Sally Stone, an administrative employee in your front office, also is subject to random drug test and tests positive for THC. You have had doubts about Ms. Stone. She has only worked for the company for a few months and you don’t trust her like you trust Mr. Hempster. When confronted about the failed drug test, Ms. Stone says that she is also taking legal CBD products and even provides a receipt for a CBD product she purchased two weeks earlier. Still, you have no way of verifying that she is using lawful CBD products instead of illegal marijuana (or that her positive drug test was because of her use of one, but not the other).
Because she is a new employee and you don’t have the same level of trust, you decide to terminate Ms. Stone, citing her violation of your zero-tolerance Drug and Alcohol Testing Policy. This presents a new problem (and a potential legal claim for Ms. Stone). You made an exception based on legal CBD use for one employee but not another. Sally Stone could now allege that she was treated differently based upon membership in a protected class, such as sex or gender. Ms. Stone likely did not have a sex discrimination claim prior to failing the drug test, but by applying the policy inconsistently, the employer created the claim for her. Applying a policy consistently is critically important because otherwise, employers open themselves up to unnecessary claims of unlawful discrimination.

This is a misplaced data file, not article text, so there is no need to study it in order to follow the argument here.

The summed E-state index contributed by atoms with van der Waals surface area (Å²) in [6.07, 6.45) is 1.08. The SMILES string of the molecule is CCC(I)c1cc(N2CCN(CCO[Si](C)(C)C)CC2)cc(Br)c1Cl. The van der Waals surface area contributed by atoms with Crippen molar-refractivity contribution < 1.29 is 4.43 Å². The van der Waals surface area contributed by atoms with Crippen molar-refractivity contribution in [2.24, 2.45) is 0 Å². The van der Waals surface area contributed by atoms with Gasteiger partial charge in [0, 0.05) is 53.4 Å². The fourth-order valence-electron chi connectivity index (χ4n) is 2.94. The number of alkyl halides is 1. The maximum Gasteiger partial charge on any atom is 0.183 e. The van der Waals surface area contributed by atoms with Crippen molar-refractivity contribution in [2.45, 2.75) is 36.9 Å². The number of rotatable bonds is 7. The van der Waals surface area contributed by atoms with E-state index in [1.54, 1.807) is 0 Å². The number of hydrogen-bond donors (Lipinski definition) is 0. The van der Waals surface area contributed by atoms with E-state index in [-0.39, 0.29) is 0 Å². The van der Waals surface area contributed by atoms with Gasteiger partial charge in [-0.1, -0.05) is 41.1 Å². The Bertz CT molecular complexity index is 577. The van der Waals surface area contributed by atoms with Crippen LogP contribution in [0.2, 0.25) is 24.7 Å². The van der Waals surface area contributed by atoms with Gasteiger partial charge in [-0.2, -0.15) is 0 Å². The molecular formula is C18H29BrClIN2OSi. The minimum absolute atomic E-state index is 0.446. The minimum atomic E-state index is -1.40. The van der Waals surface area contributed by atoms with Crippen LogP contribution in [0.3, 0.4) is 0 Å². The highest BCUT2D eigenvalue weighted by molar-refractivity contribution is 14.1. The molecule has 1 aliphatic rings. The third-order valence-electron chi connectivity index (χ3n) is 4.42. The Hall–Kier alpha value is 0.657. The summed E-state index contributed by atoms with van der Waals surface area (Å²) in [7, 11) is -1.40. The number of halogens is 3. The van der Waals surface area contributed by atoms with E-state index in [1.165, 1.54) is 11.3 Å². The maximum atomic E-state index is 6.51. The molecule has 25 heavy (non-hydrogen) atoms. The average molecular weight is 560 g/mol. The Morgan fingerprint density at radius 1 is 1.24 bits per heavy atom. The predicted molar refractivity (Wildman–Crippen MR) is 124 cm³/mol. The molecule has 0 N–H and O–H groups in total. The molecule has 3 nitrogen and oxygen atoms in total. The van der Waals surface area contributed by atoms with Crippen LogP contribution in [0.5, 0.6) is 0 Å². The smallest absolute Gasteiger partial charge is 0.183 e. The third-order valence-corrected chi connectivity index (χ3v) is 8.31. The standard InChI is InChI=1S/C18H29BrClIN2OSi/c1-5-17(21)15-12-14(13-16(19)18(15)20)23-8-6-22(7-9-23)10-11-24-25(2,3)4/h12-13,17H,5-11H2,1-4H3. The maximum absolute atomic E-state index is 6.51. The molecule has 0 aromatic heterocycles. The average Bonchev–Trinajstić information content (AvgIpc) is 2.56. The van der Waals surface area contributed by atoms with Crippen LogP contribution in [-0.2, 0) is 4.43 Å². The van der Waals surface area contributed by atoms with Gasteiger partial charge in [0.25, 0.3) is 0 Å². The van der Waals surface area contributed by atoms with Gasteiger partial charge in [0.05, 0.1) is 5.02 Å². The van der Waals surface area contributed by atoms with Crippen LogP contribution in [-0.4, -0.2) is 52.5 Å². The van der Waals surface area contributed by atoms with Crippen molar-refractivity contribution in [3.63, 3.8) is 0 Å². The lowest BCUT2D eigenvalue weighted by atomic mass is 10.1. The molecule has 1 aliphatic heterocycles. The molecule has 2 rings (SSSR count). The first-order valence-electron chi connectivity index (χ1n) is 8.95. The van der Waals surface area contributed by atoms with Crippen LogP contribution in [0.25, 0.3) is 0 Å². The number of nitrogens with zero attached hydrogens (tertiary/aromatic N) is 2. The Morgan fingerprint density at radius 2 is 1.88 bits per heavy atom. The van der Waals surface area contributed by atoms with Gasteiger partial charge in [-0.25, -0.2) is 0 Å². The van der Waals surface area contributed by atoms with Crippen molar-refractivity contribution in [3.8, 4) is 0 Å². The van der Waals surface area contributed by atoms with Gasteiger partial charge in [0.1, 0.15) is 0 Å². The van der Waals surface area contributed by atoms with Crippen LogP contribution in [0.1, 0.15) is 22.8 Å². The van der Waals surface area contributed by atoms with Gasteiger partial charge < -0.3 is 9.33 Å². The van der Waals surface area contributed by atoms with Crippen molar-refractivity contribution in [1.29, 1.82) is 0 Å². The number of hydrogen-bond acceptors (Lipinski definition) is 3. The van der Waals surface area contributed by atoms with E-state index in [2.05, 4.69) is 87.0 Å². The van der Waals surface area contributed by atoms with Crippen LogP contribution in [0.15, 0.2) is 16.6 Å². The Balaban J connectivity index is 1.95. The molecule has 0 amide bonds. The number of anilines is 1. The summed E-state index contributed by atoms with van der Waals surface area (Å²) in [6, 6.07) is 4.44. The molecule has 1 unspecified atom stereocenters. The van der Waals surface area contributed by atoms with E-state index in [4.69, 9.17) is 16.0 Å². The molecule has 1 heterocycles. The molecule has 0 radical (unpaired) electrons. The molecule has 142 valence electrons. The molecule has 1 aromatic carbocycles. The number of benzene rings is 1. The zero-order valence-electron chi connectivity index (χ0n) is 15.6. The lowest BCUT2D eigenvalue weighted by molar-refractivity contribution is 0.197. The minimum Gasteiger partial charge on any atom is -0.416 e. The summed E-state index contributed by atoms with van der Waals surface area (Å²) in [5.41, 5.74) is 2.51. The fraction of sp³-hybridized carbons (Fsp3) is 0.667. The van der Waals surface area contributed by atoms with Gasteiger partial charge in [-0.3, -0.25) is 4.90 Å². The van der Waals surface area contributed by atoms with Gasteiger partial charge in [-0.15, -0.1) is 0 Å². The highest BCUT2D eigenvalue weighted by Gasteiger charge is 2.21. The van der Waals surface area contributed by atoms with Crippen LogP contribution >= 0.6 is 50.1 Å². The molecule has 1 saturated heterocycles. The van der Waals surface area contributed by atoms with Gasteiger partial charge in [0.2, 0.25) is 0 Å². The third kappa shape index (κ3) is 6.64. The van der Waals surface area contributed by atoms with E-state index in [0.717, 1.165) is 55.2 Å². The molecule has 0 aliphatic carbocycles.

Where Do We Go From Here?
Due in large part to the complications presented by drug testing for THC (e.g., the inability to decipher whether the positive result is due to marijuana or a lawful hemp-derived product; state laws with medicinal marijuana protections that prohibit employers from making decisions based solely on a positive drug test), we are seeing more and more employers, particularly those with operations in multiple states, moving away from testing for THC altogether.
However, even in states where medicinal marijuana use is protected, employers may still enforce their drug and alcohol policy and may require drug testing of its employees where there is a reasonable suspicion that a person is impaired while at work or if there has been an accident for which the person’s impairment could have been a contributing factor. Essentially, employers with operations in states with medicinal marijuana legislation are adapting to the increasingly complicated legal changes by treating THC more like alcohol (i.e., they do not care what employees do during their free time, but they cannot report to work impaired or under the influence of THC).
Needless to say, employers with existing prohibitions on their employees’ use of hemp-derived CBD products and/or marijuana should consider those policies in light of the changing laws across the nation. Plus, just because a state has not passed legislation regarding recreational or medicinal marijuana use, does not mean the employer can blindly ignore these issues.